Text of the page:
Toronto Maple Leafs Straying from Status Quo with Amateur Try-Outs

during the 2015 NHL Draft at BB&T Center on June 27, 2015 in Sunrise, Florida.
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Although in the midst of the Eastern Conference Quarterfinals, the Toronto Maple Leafs are not done their rebuild.

Fans may get excited with the youth, speed, and talent on the current establishment of the Maple Leafs, but there is still more to be done. The Leafs still have prospects waiting to get their chance.

Toronto Maple Leafs Straying from Status Quo with Amateur Try-Outs

With the sheer number of unsigned prospects and soon-to-be-used draft picks, tough decisions lie ahead for Leafs management.

I wrote a piece last month discussing the prospects set to expire this summer. The decisions only get tougher in the coming seasons.

Following the 2017-18 season, the Leafs have to decide on ten players. This list includes 2016 31st overall pick Yegor Korshkov and 2015-16 WHL leading scorer Adam Brooks.

The Leafs are getting their looks in now in preparation of these upcoming decisions. Everyone loves to hoard draft picks and develop prospects. There are simply not enough roster spots to develop all of your draft picks.

The try-outs for jobs have already begun, taking place at the Ricoh Coliseum in downtown Toronto.

The Amateur Try-Out

It is common for NHL clubs to sign their junior prospects to an amateur try-out (ATO) to give them a taste of the professional game in the American Hockey League. In recent years, Toronto has done so with players such as Travis Dermott (OHL), Rinat Valiev (WHL), and Josh Leivo (OHL).

Much more uncommon is a European player signing an ATO. After playing a full professional season, it is very rare to see a European come over to play in the Calder Cup Playoffs.

The Toronto Maple Leafs have strayed away from this status quo. 2015 draft pick Jesper Lindgren and 2014 draft pick Pierre Engvall were both signed to ATOs in the past two weeks, joining the Toronto Marlies for their Calder Cup Playoff run.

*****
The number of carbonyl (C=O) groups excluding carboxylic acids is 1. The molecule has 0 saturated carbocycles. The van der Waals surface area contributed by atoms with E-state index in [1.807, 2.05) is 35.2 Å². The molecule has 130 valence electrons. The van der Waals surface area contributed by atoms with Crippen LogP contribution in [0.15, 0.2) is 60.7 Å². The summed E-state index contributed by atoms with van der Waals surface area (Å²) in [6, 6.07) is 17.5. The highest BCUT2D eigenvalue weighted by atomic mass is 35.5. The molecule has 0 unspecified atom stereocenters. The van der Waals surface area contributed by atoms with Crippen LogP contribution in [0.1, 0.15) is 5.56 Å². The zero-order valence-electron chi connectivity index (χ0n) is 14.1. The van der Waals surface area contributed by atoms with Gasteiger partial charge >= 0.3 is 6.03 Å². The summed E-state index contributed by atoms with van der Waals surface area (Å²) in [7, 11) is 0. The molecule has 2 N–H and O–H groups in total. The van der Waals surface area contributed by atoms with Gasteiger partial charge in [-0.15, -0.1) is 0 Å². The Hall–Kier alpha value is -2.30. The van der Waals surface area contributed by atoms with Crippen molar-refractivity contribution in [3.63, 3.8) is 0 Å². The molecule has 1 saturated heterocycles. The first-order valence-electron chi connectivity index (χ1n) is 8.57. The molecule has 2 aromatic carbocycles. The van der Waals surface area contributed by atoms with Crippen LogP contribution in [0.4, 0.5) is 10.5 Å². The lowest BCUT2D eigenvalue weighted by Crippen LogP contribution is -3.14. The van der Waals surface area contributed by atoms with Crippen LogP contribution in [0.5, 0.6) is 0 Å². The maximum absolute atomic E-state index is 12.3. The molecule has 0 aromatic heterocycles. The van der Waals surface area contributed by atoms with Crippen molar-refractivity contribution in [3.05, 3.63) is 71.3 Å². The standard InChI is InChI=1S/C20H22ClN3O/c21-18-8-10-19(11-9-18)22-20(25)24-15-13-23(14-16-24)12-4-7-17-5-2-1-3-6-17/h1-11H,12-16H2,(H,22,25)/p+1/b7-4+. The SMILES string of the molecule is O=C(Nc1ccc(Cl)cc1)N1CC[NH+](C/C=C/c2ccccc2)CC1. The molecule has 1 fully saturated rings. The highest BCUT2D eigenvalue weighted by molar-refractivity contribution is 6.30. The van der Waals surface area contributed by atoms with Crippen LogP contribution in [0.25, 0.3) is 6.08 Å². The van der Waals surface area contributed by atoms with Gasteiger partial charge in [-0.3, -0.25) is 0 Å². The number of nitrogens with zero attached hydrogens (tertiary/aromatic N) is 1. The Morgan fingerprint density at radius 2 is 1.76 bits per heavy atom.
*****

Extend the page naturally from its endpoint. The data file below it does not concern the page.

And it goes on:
The Swedish Duo

Both played in the Allsvenskan this past season, the second division of Swedish hockey. Lindgren’s MODO team was eliminated early in the playoffs, while Engvall’s Mora IK went deep, winning promotion to the SHL.

It is very unlikely either of them signs an entry-level contract with the Maple Leafs this summer. However, both are candidates in the next couple of years.

As 18-year-olds drafted out of Europe, the Leafs retain their rights for four years following their draft. Engvall, a 2014 draft pick, expires following the 2017-18 season. Lindgren, who was drafted a year later, expires following the 2018-19 season.

The Swedish duo play at positions of need in the organization. Jesper Lindgren is a right-handed defenceman, while Pierre Engvall can play both wings.

Engvall and Lindgren get an incredibly important chance this upcoming Calder Cup Playoffs. Transitioning to North America will be difficult, but first impressions last a long time. If either of them impresses in the Marlies run at the Calder Cup, they could soon find themselves with a contract.

Not Afraid to be Different

This isn’t the first time Toronto has brought over a Swede for the Calder Cup Playoffs either. The Leafs made a similar move last spring when Andreas Johnsson came over to the Toronto Marlies from Frolunda. Johnsson had already signed an entry-level contract with the Maple Leafs when he joined the Marlies, but it was still a rare occurrence. Unfortunately, Johnsson was limited to less than two games after being injured.

Obviously, Toronto’s management isn’t afraid to do something a bit different. In utilizing the amateur try-out, the Leafs are able to take an early look at a couple of European prospects who otherwise would need an NHL contract to come over and play in the AHL. If Engvall and/or Lindgren impress, they will be in a good situation to be signed in the near future.

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